The Review: The life of a critic, and of course specifically a film critic, can be a tricky one. In any field of criticism, the authority to judge the work of others subjectively used to be a more exclusive gift, but now any Johnny –come-lately, even I, can dispense their opinion to the world. Film criticism does run the risk of being entirely self-serving, but many have managed distinguished careers behind the camera as well as the pen, and some of the most famous examples are the leaders of the French New Wave, Francois Truffaut and Jean-Luc Godard. Two In The Wave outlines the formation of this revolutionary movement in French cinema, and what not only brought these men together but what also ultimately drove them apart.
What brought them together can be summed up rather simply as passion, for their art and for their principles. Ultimately, their divisions, at least according to the makers of this documentary, saw them falling divided along those lines; for Truffaut, it was the art that was key, but Godard was a man of principle and saw the political power that could be wielded if you had a camera in your hand. Two In The Wave charts their progress from the first formations of the Wave in the late Fifites, and its impact on the culture of the time, through their involvement in political difficulties of later years, but its focus is always on the achievements of the two, and their struggle to emulate their earlier successes.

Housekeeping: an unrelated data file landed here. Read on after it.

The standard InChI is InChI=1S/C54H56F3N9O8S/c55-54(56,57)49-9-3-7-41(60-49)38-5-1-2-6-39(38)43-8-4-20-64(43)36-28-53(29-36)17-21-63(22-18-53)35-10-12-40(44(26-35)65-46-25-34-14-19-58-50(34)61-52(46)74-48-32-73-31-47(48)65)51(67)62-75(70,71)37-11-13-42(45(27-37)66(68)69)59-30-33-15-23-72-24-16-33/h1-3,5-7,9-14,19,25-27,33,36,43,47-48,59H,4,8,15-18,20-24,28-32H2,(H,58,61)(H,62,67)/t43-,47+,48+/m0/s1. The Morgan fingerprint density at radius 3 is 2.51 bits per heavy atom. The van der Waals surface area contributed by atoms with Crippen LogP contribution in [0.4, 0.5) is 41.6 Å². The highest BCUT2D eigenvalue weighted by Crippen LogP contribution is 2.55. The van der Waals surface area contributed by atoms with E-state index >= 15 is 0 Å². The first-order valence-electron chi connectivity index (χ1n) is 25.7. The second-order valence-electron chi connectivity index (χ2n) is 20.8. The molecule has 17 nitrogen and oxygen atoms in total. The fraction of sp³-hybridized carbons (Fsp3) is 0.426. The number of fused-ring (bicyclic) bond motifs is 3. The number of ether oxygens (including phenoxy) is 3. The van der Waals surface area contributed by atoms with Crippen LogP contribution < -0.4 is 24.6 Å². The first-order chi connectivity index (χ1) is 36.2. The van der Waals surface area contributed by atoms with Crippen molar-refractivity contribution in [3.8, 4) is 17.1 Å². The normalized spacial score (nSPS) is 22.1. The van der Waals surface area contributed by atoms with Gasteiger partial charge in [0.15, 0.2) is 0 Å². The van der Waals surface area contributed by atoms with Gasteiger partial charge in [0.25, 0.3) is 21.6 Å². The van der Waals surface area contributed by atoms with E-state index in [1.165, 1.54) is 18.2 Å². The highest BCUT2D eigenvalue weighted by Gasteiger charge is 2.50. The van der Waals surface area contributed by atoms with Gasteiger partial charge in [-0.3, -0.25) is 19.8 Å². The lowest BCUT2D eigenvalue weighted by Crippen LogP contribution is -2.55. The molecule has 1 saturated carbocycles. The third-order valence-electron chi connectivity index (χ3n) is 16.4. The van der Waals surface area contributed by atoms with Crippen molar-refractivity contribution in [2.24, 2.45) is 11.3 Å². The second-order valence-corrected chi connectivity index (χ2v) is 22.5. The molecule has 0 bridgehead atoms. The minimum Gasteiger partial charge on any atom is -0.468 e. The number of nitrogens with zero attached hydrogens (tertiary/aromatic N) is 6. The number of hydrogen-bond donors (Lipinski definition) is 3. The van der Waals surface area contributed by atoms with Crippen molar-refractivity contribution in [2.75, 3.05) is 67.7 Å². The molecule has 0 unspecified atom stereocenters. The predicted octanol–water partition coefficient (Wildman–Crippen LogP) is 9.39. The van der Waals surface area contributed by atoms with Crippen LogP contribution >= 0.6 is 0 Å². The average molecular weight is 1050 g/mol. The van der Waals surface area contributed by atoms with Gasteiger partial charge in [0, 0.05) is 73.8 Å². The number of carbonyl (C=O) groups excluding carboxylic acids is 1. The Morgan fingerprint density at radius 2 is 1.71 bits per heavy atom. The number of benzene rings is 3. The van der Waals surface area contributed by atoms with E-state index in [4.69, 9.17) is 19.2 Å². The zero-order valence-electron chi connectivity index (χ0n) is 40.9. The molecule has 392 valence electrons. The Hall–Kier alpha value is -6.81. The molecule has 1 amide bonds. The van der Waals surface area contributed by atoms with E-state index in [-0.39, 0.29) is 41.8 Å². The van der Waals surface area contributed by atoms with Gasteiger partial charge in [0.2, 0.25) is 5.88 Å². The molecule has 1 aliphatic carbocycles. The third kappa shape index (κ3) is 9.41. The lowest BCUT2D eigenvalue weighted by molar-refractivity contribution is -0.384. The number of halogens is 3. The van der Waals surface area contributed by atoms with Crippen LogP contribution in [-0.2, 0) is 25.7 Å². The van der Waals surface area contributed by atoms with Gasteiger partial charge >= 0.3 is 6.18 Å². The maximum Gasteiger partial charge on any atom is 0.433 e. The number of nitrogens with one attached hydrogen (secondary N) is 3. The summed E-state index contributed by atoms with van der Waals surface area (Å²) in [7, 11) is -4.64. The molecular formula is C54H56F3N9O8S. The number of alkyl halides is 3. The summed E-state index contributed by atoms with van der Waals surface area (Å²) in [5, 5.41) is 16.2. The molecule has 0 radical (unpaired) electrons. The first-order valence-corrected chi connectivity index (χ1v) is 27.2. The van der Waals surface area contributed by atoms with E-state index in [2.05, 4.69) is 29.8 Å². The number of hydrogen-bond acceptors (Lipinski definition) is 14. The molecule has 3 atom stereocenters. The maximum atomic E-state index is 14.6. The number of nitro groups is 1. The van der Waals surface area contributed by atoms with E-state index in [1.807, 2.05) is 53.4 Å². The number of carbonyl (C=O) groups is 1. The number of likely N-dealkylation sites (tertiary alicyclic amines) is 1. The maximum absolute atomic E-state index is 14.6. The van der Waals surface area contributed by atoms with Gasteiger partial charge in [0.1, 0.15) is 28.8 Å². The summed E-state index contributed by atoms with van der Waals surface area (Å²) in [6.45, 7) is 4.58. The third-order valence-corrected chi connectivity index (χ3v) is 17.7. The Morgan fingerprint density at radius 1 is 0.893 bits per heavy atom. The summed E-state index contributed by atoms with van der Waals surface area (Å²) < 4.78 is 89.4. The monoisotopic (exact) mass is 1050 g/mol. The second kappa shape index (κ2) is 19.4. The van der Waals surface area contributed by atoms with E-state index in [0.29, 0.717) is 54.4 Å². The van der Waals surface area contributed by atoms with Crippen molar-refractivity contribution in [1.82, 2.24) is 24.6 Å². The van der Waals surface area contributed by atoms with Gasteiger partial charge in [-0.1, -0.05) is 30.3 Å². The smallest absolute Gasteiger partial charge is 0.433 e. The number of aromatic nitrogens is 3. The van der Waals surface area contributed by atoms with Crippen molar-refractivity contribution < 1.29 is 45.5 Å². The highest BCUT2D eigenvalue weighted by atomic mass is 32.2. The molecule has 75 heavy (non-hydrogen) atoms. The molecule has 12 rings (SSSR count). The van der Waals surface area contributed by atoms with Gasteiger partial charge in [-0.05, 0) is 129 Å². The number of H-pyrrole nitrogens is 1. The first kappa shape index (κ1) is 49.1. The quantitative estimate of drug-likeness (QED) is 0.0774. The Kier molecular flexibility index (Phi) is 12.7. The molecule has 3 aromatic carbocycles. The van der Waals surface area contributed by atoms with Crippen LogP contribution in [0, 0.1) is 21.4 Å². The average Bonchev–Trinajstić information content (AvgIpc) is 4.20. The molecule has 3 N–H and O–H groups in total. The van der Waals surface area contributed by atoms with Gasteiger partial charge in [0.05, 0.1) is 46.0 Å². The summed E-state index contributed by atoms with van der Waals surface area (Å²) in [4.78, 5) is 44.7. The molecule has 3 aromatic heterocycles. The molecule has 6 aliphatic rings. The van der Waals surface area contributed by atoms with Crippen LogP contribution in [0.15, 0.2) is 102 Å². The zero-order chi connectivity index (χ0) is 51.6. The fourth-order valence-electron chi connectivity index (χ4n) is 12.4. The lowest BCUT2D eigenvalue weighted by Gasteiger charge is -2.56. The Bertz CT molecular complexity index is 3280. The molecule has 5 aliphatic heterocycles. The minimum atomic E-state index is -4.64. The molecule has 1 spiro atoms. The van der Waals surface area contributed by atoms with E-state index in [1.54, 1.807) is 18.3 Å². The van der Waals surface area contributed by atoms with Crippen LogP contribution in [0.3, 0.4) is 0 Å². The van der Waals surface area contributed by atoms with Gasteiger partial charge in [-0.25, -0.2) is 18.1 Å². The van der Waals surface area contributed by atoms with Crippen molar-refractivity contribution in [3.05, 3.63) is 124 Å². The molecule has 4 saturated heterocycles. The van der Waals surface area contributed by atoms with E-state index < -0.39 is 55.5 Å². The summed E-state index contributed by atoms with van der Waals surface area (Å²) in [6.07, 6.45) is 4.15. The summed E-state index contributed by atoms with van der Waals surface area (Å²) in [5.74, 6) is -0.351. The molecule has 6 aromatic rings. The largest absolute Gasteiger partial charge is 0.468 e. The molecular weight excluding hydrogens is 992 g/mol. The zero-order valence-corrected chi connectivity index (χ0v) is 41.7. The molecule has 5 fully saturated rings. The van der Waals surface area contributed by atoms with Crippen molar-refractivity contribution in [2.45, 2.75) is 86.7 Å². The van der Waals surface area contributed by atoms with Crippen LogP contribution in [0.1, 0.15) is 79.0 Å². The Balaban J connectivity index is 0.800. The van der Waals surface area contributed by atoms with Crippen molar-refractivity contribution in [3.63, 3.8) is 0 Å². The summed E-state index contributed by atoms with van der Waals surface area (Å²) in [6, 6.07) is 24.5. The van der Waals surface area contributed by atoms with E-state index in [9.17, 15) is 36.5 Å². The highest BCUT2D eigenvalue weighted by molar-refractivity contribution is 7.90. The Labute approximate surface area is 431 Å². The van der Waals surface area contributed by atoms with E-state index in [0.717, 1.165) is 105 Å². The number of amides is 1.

The framing device for this simple story is also uncomplicated, taking the form of an unnamed observer reading through libraries of articles in an effort to uncover more about these two gifted men. While this allows the narrative the room to move at its own pace, it adds nothing to either the story being told, nor does it show any stylistic flourishes which might otherwise elevate the material. For the uninitiated, the only glimpses into what caused the movement to stand out, and also to inspire the generation of filmmakers that followed it, are from the clips of the predominant works, including The 400 Blows and Jules et Jim. In Truffaut’s case, there’s also particular mention given to the young actor who started his career in Truffaut’s first work, Jean-Pierre Léaud, and the expected round of familial talking heads and archive interviews complete the picture.
In its own way, then, the documentary is more than a little recursive; in its establishment of the desire of Truffaut and Godard to improve on what was out there, it somehow feels that a much better and more incisive, and also more stylised, documentary is out there for the making, and in that of course it should be you or I, the viewer, taking on that challenge. This doesn’t detract completely from the fact that this is a story well worth the telling, and a historic record that has a special place in the chronology of world cinema, but it tells its tale, and that’s about all. (Fin.)
Why see it at the cinema: Mainly for the clips of the two’s movies, which deserve to be seen on the big screen; for the rest, the arguments aren’t quite as compelling.
The Score: 6/10